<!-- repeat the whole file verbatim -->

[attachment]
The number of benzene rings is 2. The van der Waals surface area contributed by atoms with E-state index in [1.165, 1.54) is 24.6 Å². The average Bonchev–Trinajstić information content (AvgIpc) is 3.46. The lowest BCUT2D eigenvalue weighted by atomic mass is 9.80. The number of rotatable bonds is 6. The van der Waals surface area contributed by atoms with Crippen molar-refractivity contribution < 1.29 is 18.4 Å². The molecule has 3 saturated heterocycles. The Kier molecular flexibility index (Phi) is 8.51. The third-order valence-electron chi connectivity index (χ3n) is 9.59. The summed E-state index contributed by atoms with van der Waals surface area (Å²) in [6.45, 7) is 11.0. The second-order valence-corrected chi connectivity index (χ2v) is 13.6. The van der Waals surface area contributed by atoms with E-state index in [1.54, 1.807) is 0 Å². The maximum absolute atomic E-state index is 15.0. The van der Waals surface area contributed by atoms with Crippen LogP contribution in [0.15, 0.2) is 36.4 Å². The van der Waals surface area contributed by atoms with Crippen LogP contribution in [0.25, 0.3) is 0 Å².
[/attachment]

The number of benzene rings is 2. The van der Waals surface area contributed by atoms with E-state index in [1.165, 1.54) is 24.6 Å². The average Bonchev–Trinajstić information content (AvgIpc) is 3.46. The lowest BCUT2D eigenvalue weighted by atomic mass is 9.80. The number of rotatable bonds is 6. The van der Waals surface area contributed by atoms with Crippen molar-refractivity contribution < 1.29 is 18.4 Å². The molecule has 3 saturated heterocycles. The Kier molecular flexibility index (Phi) is 8.51. The third-order valence-electron chi connectivity index (χ3n) is 9.59. The summed E-state index contributed by atoms with van der Waals surface area (Å²) in [6.45, 7) is 11.0. The second-order valence-corrected chi connectivity index (χ2v) is 13.6. The van der Waals surface area contributed by atoms with E-state index in [1.54, 1.807) is 0 Å². The maximum absolute atomic E-state index is 15.0. The van der Waals surface area contributed by atoms with Crippen LogP contribution in [0.15, 0.2) is 36.4 Å². The van der Waals surface area contributed by atoms with Crippen LogP contribution in [0.25, 0.3) is 0 Å².